To which questions the fair and honest answers are yes to the first - whatever the standard of the opposition - and no to the second. Most observers would agree that the Welsh sides of the Seventies were among the greatest since the war even though they never beat the All Blacks, and this England are entitled to the same consideration, at least until we see the outcome of their contretemps with the French at Twickenham tomorrow.
The plain fact that a triple Grand Slam has never been achieved indicates that its first achiever will have gone beyond the merely good. 'The difference between being good and great is simply extra effort,' Geoff Cooke, the England manager, said at a pre-championship bash thrown by the Rugby Football Union sponsors, Save & Prosper, the other night.
With Cooke's England there is never any shortage of effort, mental as much as physical. 'There's only one formula for success: an overwhelming desire to succeed,' the manager added. This was precisely what England used not to have, and why over so many years - virtually all the Sixties, Seventies and Eighties - they under-achieved and sometimes seemed hardly to mind.
These days not only have England put these things to right; they do them better than anyone else among the Five Nations. Can anyone think of anything anyone else in the championship actually does better than England? At long last the country's copious rugby talent, a matter of both quantity and quality, is properly identified and developed. Team selection is stable and consistent. Preparation, fitness, experience and confidence are all unsurpassed.
This has been Cooke's grand design which has led to Grand Slams because the specific consequence of the above has been forwards of terrific strength and unheard-off skill, and backs with a capacity equally for the magnificent and the mundane. And heaven help the rest, there is a thrusting new generation already willing and almost able to take over.
So how did it come about, the hegemony which caused Pierre Berbizier, coach of France, to call England 'the reference point for rugby in Europe'? It began when they turned what had been considered a weakness into their greatest strength, the sheer volume of people playing the game in England.
The Guinness Rugby Union Fact Book states that there are 375,000 players in England. Nowhere else, not even France with 218,500 or New Zealand with 182,500, comes close. In Wales there are said to be 40,000, in Scotland 25,000, in Ireland 12,500. South Africa has 78,000 but Australia produced a team who won the World Cup from a derisory rugby union-playing population of 11,500.
It was said that, faced with such a choice, the England selectors never knew quite whom to pick. As a result their teams were subject to constant, often alarming and occasionally irrational change. 'Players look over their shoulder instead of going out and doing what they are good at,' said Les Cusworth, the Leicester stand-off who was in and out more times than he cares to remember.
The change to changelessness is staggering. It really is more difficult nowadays getting out of the England side than getting in. Selectorial loyalty has, unequivocally, been fundamental to England's success. Look at the rest: the vagaries of French selection are reminiscent of the old England, the new consistency in Wales a conscious attempt to emulate England.
The numbers are striking. Since Cooke's getting-to-know-you first season as manager, 1987-88, he has never used more than 18 players during a championship. There were 16 in 1989, 17 in 1990, 15 - a totally unchanged team for only the second time in England's rugby history - while doing the 1991 Grand Slam. Even the 18 who achieved the second Slam last year were that many only because of two injury-induced replacements during matches.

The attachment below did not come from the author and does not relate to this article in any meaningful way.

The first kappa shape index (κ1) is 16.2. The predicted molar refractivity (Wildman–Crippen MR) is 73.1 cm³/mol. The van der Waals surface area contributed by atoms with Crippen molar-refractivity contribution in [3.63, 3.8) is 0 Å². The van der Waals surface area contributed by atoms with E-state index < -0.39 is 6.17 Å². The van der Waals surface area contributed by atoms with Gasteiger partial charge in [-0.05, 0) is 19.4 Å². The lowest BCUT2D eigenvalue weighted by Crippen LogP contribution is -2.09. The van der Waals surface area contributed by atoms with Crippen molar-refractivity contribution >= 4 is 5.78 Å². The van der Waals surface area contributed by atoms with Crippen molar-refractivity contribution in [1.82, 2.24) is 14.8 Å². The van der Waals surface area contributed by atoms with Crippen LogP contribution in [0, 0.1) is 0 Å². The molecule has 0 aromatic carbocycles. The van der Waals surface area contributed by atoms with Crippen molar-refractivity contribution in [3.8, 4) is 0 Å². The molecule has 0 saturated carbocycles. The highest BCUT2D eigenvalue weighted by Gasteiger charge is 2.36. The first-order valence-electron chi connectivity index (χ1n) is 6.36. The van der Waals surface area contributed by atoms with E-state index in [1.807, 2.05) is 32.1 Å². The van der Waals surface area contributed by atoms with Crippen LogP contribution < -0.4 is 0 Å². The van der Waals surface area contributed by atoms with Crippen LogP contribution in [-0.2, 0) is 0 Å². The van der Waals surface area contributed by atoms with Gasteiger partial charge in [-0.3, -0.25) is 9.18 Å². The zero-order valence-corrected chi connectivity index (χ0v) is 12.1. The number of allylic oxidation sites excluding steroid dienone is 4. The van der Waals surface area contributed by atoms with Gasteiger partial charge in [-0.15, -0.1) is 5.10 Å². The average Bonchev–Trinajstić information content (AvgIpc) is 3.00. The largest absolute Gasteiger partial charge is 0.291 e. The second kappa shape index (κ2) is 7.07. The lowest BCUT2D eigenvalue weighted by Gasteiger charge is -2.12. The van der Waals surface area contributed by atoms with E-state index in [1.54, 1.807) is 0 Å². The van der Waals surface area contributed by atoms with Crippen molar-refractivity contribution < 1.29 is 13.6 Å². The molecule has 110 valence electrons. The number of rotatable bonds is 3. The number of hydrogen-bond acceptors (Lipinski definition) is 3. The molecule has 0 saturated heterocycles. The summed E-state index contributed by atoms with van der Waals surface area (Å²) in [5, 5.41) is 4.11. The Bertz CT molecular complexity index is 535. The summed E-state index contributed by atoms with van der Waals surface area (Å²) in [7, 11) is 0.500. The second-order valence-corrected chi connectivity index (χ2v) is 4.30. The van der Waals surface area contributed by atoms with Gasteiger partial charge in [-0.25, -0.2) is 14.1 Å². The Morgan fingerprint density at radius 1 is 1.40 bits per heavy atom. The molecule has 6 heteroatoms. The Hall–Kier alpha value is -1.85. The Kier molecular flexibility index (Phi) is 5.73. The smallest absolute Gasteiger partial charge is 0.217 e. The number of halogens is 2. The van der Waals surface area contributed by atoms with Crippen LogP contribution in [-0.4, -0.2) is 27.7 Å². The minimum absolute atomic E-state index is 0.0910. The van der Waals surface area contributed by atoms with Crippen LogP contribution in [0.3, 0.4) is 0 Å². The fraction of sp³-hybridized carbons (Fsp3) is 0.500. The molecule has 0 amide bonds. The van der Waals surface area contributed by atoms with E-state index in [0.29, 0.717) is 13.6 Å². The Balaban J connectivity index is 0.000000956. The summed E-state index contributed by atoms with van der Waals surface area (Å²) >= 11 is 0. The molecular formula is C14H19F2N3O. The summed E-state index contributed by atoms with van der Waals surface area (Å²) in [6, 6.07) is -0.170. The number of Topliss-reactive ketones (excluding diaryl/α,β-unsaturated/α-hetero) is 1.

All the while it has been England's great good fortune to be able to introduce newcomers in ones and twos and into a successful, confident and above all winning side. Selectors have always backed their judgement - and then been justified in doing so by England's results.
'If you choose a side and say those are the best 15 to play for England, I can't see how the evidence of one game should cause you to change your mind,' Cooke said. 'It's when people habitually make mistakes that you have to query their effectiveness in the side, but it needs two or three internationals before you can make your judgement.'
In other words, no more one-cap wonders. In fact in the England team these days you are more likely to find players with 50 or more. Even the captain Will Carling, a sprog of 27, already has 38. So it takes an awful lot to convince an England selector that he was wrong. A solitary defeat would certainly not suffice, and there have not even been many solitary defeats just lately.
Contrast that with Wales, where stability may now be the vogue but where only a couple of years back there were more than 70 capped players plying their trade at club level. Or the Scots and Irish, who have undergone radical surgery for their Murrayfield meeting tomorrow.
Or the French, who may at last have settled on the right selection for tomorrow's game but did so only by changing half the team who lost to Argentina. And against the Pumas half the team who had beaten South Africa had been changed. How perfectly French; how bizarre.
And how they all envy the champions, how they hate constantly trying to catch up, because by the time the rest arrive England will have advanced still further and be gone. Stan Liptrot, an Englishman coaching in Wales, puts it neatly: 'It's not a destination but a journey and England are well ahead.'
Still well enough ahead, what's more, to be champions again in 1993. This may be annoying for the chasers but - with the pounds 18.5m East Stand, now rising over Twickenham, having to be paid for - is sheer delight (or perhaps sheer relief) for the RFU treasurer.Reuse content